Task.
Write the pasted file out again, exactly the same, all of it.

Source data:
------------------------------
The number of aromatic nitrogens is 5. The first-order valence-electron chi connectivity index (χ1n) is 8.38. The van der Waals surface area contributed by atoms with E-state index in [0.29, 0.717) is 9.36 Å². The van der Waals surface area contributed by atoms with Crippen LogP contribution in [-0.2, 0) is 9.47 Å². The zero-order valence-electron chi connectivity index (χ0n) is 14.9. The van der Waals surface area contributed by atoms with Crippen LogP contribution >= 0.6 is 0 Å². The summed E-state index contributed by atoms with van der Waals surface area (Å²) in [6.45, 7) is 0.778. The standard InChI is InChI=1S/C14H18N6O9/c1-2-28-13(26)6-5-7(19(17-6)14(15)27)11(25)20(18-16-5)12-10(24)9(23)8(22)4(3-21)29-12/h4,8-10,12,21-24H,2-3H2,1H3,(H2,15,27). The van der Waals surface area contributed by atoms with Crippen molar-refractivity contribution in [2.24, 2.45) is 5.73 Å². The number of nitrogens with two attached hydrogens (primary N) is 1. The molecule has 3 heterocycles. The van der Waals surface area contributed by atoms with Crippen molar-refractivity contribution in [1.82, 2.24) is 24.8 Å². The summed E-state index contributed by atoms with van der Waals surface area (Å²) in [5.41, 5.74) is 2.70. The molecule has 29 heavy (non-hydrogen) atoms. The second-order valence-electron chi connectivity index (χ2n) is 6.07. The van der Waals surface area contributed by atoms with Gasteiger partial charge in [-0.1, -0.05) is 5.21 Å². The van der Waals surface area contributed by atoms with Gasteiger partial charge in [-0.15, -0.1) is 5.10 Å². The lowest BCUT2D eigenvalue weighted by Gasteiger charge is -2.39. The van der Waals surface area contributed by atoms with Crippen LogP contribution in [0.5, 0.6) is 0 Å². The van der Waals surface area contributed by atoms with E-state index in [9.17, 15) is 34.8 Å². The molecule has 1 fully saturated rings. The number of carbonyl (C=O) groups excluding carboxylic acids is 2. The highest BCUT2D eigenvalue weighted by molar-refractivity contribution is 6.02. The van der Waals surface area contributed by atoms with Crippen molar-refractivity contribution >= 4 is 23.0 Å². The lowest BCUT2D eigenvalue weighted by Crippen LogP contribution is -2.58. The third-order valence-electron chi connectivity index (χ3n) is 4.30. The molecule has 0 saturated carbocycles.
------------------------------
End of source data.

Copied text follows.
The number of aromatic nitrogens is 5. The first-order valence-electron chi connectivity index (χ1n) is 8.38. The van der Waals surface area contributed by atoms with E-state index in [0.29, 0.717) is 9.36 Å². The van der Waals surface area contributed by atoms with Crippen LogP contribution in [-0.2, 0) is 9.47 Å². The zero-order valence-electron chi connectivity index (χ0n) is 14.9. The van der Waals surface area contributed by atoms with Crippen LogP contribution >= 0.6 is 0 Å². The summed E-state index contributed by atoms with van der Waals surface area (Å²) in [6.45, 7) is 0.778. The standard InChI is InChI=1S/C14H18N6O9/c1-2-28-13(26)6-5-7(19(17-6)14(15)27)11(25)20(18-16-5)12-10(24)9(23)8(22)4(3-21)29-12/h4,8-10,12,21-24H,2-3H2,1H3,(H2,15,27). The van der Waals surface area contributed by atoms with Crippen molar-refractivity contribution in [2.24, 2.45) is 5.73 Å². The number of nitrogens with two attached hydrogens (primary N) is 1. The molecule has 3 heterocycles. The van der Waals surface area contributed by atoms with Crippen molar-refractivity contribution in [1.82, 2.24) is 24.8 Å². The summed E-state index contributed by atoms with van der Waals surface area (Å²) in [5.41, 5.74) is 2.70. The molecule has 29 heavy (non-hydrogen) atoms. The second-order valence-electron chi connectivity index (χ2n) is 6.07. The van der Waals surface area contributed by atoms with Gasteiger partial charge in [-0.1, -0.05) is 5.21 Å². The van der Waals surface area contributed by atoms with Gasteiger partial charge in [-0.15, -0.1) is 5.10 Å². The lowest BCUT2D eigenvalue weighted by Gasteiger charge is -2.39. The van der Waals surface area contributed by atoms with Crippen LogP contribution in [0.5, 0.6) is 0 Å². The van der Waals surface area contributed by atoms with E-state index in [9.17, 15) is 34.8 Å². The molecule has 1 fully saturated rings. The number of carbonyl (C=O) groups excluding carboxylic acids is 2. The highest BCUT2D eigenvalue weighted by molar-refractivity contribution is 6.02. The van der Waals surface area contributed by atoms with Crippen molar-refractivity contribution >= 4 is 23.0 Å². The lowest BCUT2D eigenvalue weighted by Crippen LogP contribution is -2.58. The third-order valence-electron chi connectivity index (χ3n) is 4.30. The molecule has 0 saturated carbocycles.